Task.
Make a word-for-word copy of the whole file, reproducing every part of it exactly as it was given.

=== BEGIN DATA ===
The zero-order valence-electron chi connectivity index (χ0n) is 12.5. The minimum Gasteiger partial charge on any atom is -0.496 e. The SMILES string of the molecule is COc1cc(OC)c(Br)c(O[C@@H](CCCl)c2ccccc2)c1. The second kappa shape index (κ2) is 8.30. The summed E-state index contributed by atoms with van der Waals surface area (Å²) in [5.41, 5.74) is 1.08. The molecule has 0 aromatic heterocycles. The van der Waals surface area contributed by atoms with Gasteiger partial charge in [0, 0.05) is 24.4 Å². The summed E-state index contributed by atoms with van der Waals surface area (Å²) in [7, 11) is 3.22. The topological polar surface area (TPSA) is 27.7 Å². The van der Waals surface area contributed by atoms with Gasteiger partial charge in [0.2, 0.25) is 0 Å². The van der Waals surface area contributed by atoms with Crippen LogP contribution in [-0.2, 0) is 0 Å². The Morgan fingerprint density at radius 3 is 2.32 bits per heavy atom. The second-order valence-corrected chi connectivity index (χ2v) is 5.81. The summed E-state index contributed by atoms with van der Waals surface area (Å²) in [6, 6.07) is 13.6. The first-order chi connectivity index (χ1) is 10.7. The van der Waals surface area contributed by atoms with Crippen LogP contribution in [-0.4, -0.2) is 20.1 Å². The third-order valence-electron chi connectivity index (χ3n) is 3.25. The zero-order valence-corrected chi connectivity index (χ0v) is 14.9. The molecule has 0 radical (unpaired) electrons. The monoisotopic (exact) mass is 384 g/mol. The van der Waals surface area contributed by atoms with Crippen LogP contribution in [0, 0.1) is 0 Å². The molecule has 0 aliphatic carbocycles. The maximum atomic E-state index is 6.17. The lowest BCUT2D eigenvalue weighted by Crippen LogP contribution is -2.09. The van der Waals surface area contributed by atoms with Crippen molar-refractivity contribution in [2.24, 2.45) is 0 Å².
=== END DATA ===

The zero-order valence-electron chi connectivity index (χ0n) is 12.5. The minimum Gasteiger partial charge on any atom is -0.496 e. The SMILES string of the molecule is COc1cc(OC)c(Br)c(O[C@@H](CCCl)c2ccccc2)c1. The second kappa shape index (κ2) is 8.30. The summed E-state index contributed by atoms with van der Waals surface area (Å²) in [5.41, 5.74) is 1.08. The molecule has 0 aromatic heterocycles. The van der Waals surface area contributed by atoms with Gasteiger partial charge in [0, 0.05) is 24.4 Å². The summed E-state index contributed by atoms with van der Waals surface area (Å²) in [7, 11) is 3.22. The topological polar surface area (TPSA) is 27.7 Å². The van der Waals surface area contributed by atoms with Gasteiger partial charge in [0.2, 0.25) is 0 Å². The van der Waals surface area contributed by atoms with Crippen LogP contribution in [-0.2, 0) is 0 Å². The Morgan fingerprint density at radius 3 is 2.32 bits per heavy atom. The second-order valence-corrected chi connectivity index (χ2v) is 5.81. The summed E-state index contributed by atoms with van der Waals surface area (Å²) in [6, 6.07) is 13.6. The first-order chi connectivity index (χ1) is 10.7. The van der Waals surface area contributed by atoms with Crippen LogP contribution in [-0.4, -0.2) is 20.1 Å². The third-order valence-electron chi connectivity index (χ3n) is 3.25. The zero-order valence-corrected chi connectivity index (χ0v) is 14.9. The molecule has 0 radical (unpaired) electrons. The monoisotopic (exact) mass is 384 g/mol. The van der Waals surface area contributed by atoms with Crippen LogP contribution in [0, 0.1) is 0 Å². The molecule has 0 aliphatic carbocycles. The maximum atomic E-state index is 6.17. The lowest BCUT2D eigenvalue weighted by Crippen LogP contribution is -2.09. The van der Waals surface area contributed by atoms with Crippen molar-refractivity contribution in [2.24, 2.45) is 0 Å².